Friday, 11 April 2014

NFFD 2014 - Micro-Fiction Competition Winners!

Well, the waiting is over, and we can finally announce the winners for this year's National Flash-Fiction Day 100 word Micro-Fiction competition!

It was a hard task for the judges, who had to whittle down nearly 400 entries to a list of their favourite twenty five. These lists were then amalgamated to form the shortlist that we posted earlier in the week, and from this they had to chose their top tens. Again we put the lists together, and from that has emerged this final list of winners. 

I'm sure you will agree that these are ten really wonderful micro-stories, but we'd like to send out our congratulations to all of you who entered, for making the judges work so hard. So many wonderful stories - thank you!

Next week we will be opening entries for this year's anthology, which will also feature all of these stories, so stay tuned for that, but let me not hold you in suspense any longer. Here are the results:

‘Never Let Me Go’ by Cathy Lennon

‘Night-time Knitting’ by Roz Mascall

‘If Kissed by a Dragon Fish by Tania Hershman

‘Dare by Simon Sylvester
‘The Star Falling’ by Morgan Downie
‘Sintra’ by Parineeta Singh
‘The Sponge Diver by Danielle McLaughlin
‘Peppermint’ by Jennifer Harvey
‘The Invisible Girl’ by Karl A Russell
‘4am by Angi Holden


'Never Let Me Go' by Cathy Lennon

First it was cartons and tins on the worktops, then newspapers on the stairs. Each window-sill sparkled with tin foil. He made me a necklace of ring-pulls and bottle tops. Like swans we perched on our bundles of rags and flattened boxes, smoothing the creases from wrappers. The hallway was Manhattan, a canyon of towering piles. Across the no man’s land in our bedroom our fingertips would touch, until one day they couldn’t anymore. From the other side, perplexed, he watched the tears slide down my face. He threw me two empty film canisters to catch them in.

'Night-time Knitting' by Roz Mascall

A gorilla is living in my cupboard. Every night, he swaggers onto my bed and waits for me to wake-up. I pretend to be asleep but hear his knitting needles clicking together. He is making a very long scarf for me. Squinting at him from under my blanket, I see his huge hairy hands scratch his scalp in disappointment. He looks sad. A pang of guilt hits me. I sit up and he hands me a ball of pink wool. His watery eyes meet my gaze. He is lonely. We lean against each other and knit until sunrise.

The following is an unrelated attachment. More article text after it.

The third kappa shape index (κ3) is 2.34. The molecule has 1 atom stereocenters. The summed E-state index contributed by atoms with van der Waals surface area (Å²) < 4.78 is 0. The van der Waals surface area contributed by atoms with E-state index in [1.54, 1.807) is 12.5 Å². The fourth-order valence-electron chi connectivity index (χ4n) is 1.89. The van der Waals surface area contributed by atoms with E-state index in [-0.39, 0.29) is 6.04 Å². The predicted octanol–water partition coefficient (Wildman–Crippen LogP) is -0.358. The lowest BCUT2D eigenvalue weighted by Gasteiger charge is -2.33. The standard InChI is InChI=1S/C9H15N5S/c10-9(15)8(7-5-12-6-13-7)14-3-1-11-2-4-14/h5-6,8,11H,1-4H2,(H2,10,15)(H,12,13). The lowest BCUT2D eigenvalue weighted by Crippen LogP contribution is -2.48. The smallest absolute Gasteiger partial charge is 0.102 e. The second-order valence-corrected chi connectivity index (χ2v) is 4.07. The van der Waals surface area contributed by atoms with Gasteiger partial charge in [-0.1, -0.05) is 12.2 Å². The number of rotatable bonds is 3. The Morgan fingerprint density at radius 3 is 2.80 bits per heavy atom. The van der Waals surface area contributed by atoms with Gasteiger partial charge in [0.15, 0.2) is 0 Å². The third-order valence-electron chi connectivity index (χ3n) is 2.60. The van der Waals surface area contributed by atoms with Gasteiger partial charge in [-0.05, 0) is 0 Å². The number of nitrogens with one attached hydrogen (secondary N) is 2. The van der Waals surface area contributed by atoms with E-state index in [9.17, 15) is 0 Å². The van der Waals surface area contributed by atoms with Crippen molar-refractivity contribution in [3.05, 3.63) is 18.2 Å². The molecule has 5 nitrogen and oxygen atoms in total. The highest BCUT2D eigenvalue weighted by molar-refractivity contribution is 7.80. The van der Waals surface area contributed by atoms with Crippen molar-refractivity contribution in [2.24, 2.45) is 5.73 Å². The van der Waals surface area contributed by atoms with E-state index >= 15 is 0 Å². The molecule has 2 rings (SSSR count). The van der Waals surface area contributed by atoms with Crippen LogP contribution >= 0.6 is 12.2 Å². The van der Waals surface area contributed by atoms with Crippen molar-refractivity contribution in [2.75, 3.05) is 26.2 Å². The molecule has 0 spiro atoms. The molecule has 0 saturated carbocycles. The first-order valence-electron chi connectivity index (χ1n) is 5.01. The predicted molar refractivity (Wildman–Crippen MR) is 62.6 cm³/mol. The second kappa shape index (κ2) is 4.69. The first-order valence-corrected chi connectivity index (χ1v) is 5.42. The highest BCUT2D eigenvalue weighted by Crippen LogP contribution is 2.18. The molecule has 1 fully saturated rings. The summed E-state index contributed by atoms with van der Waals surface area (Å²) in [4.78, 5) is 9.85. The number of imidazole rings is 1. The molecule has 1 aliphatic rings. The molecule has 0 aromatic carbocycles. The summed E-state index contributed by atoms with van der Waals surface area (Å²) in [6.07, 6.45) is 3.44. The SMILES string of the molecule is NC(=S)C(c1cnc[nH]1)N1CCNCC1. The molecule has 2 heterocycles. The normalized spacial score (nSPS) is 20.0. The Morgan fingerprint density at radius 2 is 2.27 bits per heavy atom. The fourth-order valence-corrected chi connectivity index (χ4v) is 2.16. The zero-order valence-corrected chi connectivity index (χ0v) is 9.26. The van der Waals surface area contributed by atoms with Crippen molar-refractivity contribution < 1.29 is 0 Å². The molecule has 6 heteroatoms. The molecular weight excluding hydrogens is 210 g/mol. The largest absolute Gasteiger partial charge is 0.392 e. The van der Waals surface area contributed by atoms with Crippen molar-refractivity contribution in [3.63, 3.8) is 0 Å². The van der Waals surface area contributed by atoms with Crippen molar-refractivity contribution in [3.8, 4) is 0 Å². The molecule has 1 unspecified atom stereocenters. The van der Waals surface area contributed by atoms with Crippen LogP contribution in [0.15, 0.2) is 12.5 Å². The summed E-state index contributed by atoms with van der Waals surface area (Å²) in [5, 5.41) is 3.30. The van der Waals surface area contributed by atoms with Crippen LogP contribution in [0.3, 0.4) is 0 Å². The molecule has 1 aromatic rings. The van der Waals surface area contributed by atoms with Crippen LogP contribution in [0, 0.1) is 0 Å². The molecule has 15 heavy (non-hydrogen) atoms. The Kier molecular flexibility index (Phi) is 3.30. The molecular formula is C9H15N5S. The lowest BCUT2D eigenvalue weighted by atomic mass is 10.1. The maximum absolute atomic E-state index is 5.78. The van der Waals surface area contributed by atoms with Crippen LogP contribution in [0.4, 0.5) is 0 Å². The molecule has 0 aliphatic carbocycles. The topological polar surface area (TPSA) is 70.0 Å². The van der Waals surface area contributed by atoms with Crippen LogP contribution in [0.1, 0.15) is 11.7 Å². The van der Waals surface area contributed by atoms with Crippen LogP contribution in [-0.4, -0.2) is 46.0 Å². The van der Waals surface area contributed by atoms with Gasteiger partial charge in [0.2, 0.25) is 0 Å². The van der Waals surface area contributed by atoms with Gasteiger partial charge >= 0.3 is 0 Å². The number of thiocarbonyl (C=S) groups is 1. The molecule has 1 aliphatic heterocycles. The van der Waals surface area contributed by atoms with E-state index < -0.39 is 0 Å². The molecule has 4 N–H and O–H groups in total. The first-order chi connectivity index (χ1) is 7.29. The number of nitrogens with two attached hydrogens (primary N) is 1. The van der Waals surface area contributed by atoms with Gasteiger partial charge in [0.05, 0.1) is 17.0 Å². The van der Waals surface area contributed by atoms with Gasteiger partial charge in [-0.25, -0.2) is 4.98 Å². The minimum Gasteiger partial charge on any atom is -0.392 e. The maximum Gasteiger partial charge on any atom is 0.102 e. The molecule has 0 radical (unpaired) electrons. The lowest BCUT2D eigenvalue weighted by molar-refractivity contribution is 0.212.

'If Kissed by a Dragon Fish' by Tania Hershman

If kissed by a dragonfish, do not bite. If kissed by a dragonfish, make sure you are sitting. Do not worry during the kiss, before the kiss, or after. Do not worry about a scale or two between your teeth. The dragonfish's skin is armoured but its heart beats loud and soft. You will not forget the kiss. You will not forget the coolness of the dragonfish's breath inside your lungs. You will look down through the floor of glass and see nothing, swimming. You will part, like an ocean, and on your sea bed you will pearl.

'Dare' by Simon Sylvester

Every day that summer, we played Dare. On hot afternoons we escaped the sun by hiding in the fort. We ate apples and counted pips and swapped secrets. We sat close, damp with sweat, bare skin sticking. She traced her fingers up my leg. Her fingertips whispered inside my thigh, and my breath caught in my throat.

She always chickened out. I taunted her, urging her higher, but she always chickened out before me.

When that summer was finished, we went back to school. We don’t really talk any more.

I heard she started playing Dare with boys.

'The Star, Falling' by Morgan Downie

When his eyes grew so bad that he could no longer see the horizon he built an artificial one in his garden. Afterwards he persisted in a stubborn refusal to cross it in case he should fall off the edge of the world. Asked, on reflection, if he had realised his intention as a younger man, to live the brief and fiery life of a meteor, he looked out across the universe of his garden, to the wife he still loved indescribably and said,

‘I am a meteor, just moving very, very slowly.’

'Sintra' by Parineeta Singh

I have followed you to this small town. I have walked the same cobblestones that you once trod on. I have stood on those hilltops in the mist you spoke of. I have felt it as smoke in my throat. The air I now exhale was the air you once breathed in. But this is not love; it is nowhere close to it. Love was the time when I put my ear to the flagstones listening for your footfall.

'The Sponge Diver' by Danielle McLaughlin

They knew each other a month when he told her about his Greek grandfather who, as a young man, had been a sponge diver. She closed her eyes, saw a figure – lithe, tanned  –  dive naked from a boat in the blue Aegean. He surfaced, water glittering silver on his skin, as if a shoal of tiny fish had followed him.

Opening her eyes, she noticed how her lover was most unlike a sponge diver.

After it ended, she bought a sea sponge, yellow and pocked. She sat it on her desk at work, and thought about his grandfather.

'Peppermint' by Jennifer Harvey

Afterwards, he thought about the gum stuck underneath the desk. It would still be there.

Every morning he watched as she slipped a finger in her mouth and prised it out, acting coy, though he knew she was aware of him.

Once, she’d looked him in the eye, stretched the gum between her teeth and let it snap, like a flirtatious wink.

He slid his fingers under the rim. It was still there.